Theo Walcott is thriving tenuously in the same way that, abroad, Michael Owen built an indelible reputation as one of the finest strikers in the sport; a once speedy prodigy at France '98, zig-zag sprinting his fifty-yard path towards Carlos Roa's goal, before telling Paul Scholes to mind his own, and netting to the astonishment of a global audience.
But not quite in the same way. For Walcott, it was a superfluous, pubescent call-up in the last World Cup and, soon after, a hat-trick in a qualifier that safeguarded his critical future. Looking at both Owen's and (so far) Walcott's careers, is it insensitive to question whether injuries have actually protected their reputations more than they have thwarted their achievments?
Unlike the Liverpool (or) Manchester United legend (?), Walcott still doesn't know his best position, has neither scored nor assisted consistently when fit, and is a bit-part player even in an under victorious Arsenal squad. But if Owen lost his legs, he never lost his Morientes-Inzaghi analogous poach mastery, an accomplished goalscorer, but perhaps not the world-beater some Wembley members would like to claim. However neither club nor international manager seems to want Walcott up front - his boyhood and best position.
Like Owen, it's running in and behind a defence where Walcott is at his most comfortable: not on the wing, where his unwillingness to terrorise full backs and his inability to whip in a cross have led to three assists in thirty appearances for the Arsenal 'winger' this season. Worrying, when compared with Lennon's 12 in 24 or Adam Johnson's 7 in 15. In Ashley Cole's heart of hearts (lol), he must fear defending against Aaron Lennon, even Adam Johnson, Ashley Young or Shaun Wright-Phillips, more than he does, Walcott, on Premiership match days.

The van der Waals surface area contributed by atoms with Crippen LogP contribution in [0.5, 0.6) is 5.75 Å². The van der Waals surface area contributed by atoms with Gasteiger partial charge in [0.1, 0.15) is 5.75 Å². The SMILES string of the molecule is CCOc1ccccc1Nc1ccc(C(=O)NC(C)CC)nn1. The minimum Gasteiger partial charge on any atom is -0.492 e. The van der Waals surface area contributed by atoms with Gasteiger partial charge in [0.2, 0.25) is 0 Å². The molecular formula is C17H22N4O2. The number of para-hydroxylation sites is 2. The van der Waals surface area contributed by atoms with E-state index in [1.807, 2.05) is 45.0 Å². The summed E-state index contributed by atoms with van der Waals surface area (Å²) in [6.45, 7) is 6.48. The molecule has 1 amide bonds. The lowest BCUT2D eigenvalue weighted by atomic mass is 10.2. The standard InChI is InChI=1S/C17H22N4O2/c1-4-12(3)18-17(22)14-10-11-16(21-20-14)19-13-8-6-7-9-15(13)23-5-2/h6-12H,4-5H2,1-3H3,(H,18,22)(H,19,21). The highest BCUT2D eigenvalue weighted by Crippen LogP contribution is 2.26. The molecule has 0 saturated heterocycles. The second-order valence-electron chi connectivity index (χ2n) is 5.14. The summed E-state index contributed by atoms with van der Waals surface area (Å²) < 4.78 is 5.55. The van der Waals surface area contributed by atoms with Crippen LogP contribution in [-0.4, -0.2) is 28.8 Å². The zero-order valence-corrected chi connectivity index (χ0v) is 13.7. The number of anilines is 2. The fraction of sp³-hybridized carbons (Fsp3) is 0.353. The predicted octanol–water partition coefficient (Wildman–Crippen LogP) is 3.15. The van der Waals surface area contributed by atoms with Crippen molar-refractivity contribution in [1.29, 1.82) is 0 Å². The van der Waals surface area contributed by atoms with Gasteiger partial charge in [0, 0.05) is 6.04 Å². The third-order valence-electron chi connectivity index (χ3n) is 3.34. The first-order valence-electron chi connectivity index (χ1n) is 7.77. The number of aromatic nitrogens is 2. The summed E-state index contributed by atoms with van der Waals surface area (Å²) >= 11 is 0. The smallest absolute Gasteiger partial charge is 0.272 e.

That Mail writers, Martin Samuel and Matt Lawton, have selected Walcott in their England vs. USA team sheets, says more about the dire state of quixotic, statistics-neglecting, sports journalism in this country than it does about the Arsenal substitute's ability. I'm not interested in watching a 100-metre sprinter at a World Cup. I want our no.7 to dazzle with his footwork, to supply Rooney and co, and to keep the ball when he darts past his opposite man.
Theo Walcott has won all the critical protection of an early Oasis album or a glamorous education. Only there is no satisfaction for the unblinkered football fan in replaying the what-was and what-could-have-beens amid the cruel gaze of a lurking major tournament.
He is still young. There is still time. The time is not now.